This success was possible thanks to the exemplary involvement of all the project partners. I would like to say a special thanks to Ballard for its responsiveness and commitment.

The story continues. The year ahead will be very exciting as we now have to demonstrate the high potential of hydrogen mobility. It's a challenge all partners are ready to tackle. I know that Ballard will always be with us for this new challenge."

Learning from Pau’s leadership

Other cities in France can learn from Pau’s long-term, total-systems view. France, as a nation, is well positioned to make the transition to FCEB-based public transit: 

  • Governments in France are including hydrogen in their energy transition plans, emphasizing hydrogen mobility in a number of regions. 
  • Hydrogen is widely available in France, and the country plans to begin producing green hydrogen through renewable energy in the coming years. 
  • There is a growing experience base with FCEBs, and a wider selection of bus designs available to cities and bus operators. 
  • Over €90 million of government funding is in place in France to support FCEB acquisitions, and the national will strongly supports addressing climate change.

There is additional support and encouragement from AFHYPAC’s (Hydrogen Mobility France) 1000 Bus Plan that calls for the deployment of 1,000 fuel cell electric buses by 2023. 

5 reasons to include FCEBs in upcoming tenders

When choosing a zero-emission transit solution, agencies often look at per-bus capital costs first. But taking a step back to examine the system-wide cost structure can provide better insight.

For those who are choosing a zero-emissions technology, here are five reasons why FCEBs should be included in any city or region’s tenders:

1. Longer range, greater route flexibility: FCEBs have a range of 450km, and can be driven on long routes and steep grades.

2. Proven performance and reliability: FCEBs perform exceptionally well in a variety of weather and route conditions around the world. Ballard-powered FCEBs have achieved over 30,000 service hours in London buses from 2011 to 2020.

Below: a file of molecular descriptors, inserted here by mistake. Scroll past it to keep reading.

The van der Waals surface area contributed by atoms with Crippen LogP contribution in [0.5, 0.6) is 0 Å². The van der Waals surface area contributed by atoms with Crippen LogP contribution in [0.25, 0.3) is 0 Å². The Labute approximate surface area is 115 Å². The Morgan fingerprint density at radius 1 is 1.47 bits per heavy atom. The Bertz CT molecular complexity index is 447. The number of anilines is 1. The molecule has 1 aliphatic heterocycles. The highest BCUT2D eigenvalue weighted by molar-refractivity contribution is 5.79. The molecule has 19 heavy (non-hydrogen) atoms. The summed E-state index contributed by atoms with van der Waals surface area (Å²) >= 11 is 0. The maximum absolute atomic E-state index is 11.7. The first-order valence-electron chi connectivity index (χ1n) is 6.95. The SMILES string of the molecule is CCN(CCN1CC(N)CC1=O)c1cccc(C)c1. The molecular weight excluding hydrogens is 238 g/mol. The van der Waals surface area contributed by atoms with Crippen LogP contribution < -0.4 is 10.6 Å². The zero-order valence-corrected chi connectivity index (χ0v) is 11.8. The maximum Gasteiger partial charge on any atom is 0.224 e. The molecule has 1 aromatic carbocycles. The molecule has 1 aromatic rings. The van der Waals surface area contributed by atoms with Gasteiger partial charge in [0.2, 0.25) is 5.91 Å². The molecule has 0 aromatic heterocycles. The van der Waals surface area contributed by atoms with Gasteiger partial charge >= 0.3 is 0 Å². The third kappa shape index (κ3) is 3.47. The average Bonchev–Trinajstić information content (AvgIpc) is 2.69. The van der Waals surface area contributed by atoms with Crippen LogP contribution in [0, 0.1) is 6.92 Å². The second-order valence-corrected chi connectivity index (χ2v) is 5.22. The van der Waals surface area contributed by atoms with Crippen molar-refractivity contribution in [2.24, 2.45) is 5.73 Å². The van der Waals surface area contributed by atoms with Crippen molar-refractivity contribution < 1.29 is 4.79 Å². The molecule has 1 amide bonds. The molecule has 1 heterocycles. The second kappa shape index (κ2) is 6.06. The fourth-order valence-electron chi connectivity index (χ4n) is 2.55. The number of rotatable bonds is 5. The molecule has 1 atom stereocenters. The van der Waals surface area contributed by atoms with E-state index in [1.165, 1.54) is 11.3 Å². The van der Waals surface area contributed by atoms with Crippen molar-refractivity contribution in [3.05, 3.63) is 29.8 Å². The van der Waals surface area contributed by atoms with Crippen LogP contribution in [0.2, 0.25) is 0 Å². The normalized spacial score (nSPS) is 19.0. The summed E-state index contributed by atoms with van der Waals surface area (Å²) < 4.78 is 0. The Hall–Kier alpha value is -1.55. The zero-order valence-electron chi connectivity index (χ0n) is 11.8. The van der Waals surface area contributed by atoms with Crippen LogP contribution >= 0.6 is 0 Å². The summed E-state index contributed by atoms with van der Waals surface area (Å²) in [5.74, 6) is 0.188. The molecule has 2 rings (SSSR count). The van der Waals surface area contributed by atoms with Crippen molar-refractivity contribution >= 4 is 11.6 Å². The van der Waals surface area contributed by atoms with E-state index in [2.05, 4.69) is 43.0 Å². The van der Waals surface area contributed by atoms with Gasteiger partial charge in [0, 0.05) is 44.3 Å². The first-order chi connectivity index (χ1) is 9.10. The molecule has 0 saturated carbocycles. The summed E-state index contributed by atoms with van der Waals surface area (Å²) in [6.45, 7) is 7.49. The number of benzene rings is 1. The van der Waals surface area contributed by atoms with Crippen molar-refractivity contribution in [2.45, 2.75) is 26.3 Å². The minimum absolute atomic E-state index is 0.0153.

3. Scalability of hydrogen infrastructure: Hydrogen refueling stations don’t require any major utility upgrades. Their footprint is similar to CNG refueling stations, and operators can scale up as the FCEB fleet grows.

4. Life-cycle sustainability: Fuel cells don’t have the serious supply chain risks of lithium-ion batteries. They are easily recycled—at the end of a fuel cell’s service life it’s refurbished and put back into service.

5. Competitive total cost of ownership: A recently published Ballard-Deloitte report showed that the total cost of ownership of an FCEB will fall by more than 50% in the next 5 to 7 years. Today, fuel cell electric buses offer the most competitive zero-emission transit solution - on a TCO basis - in regions where low cost renewable hydrogen is available.

DeloitteVol1FrontCover-1

Conclusion

Depending on the routes served, local geography and climate conditions, battery buses are seriously limited. In fact the superior performance of hydrogen fuel cells means a region needs fewer FCEBs to serve the same routes—resulting in system-wide cost savings and efficiencies. 

When evaluating the choice of zero emission bus technology it is important to consider operation requirements and compare TOTAL cost of ownership including the infrastructure cost, additional vehicle requirements and impacted operational costs like refueling time and parking space.

The city of Pau showed leadership and careful thinking when evaluating the best zero-emission bus solution for their needs. The rest of France is ready to follow in their footsteps by making a large scale transition to fuel cell electric buses.


fuel-cell-electric-buses-france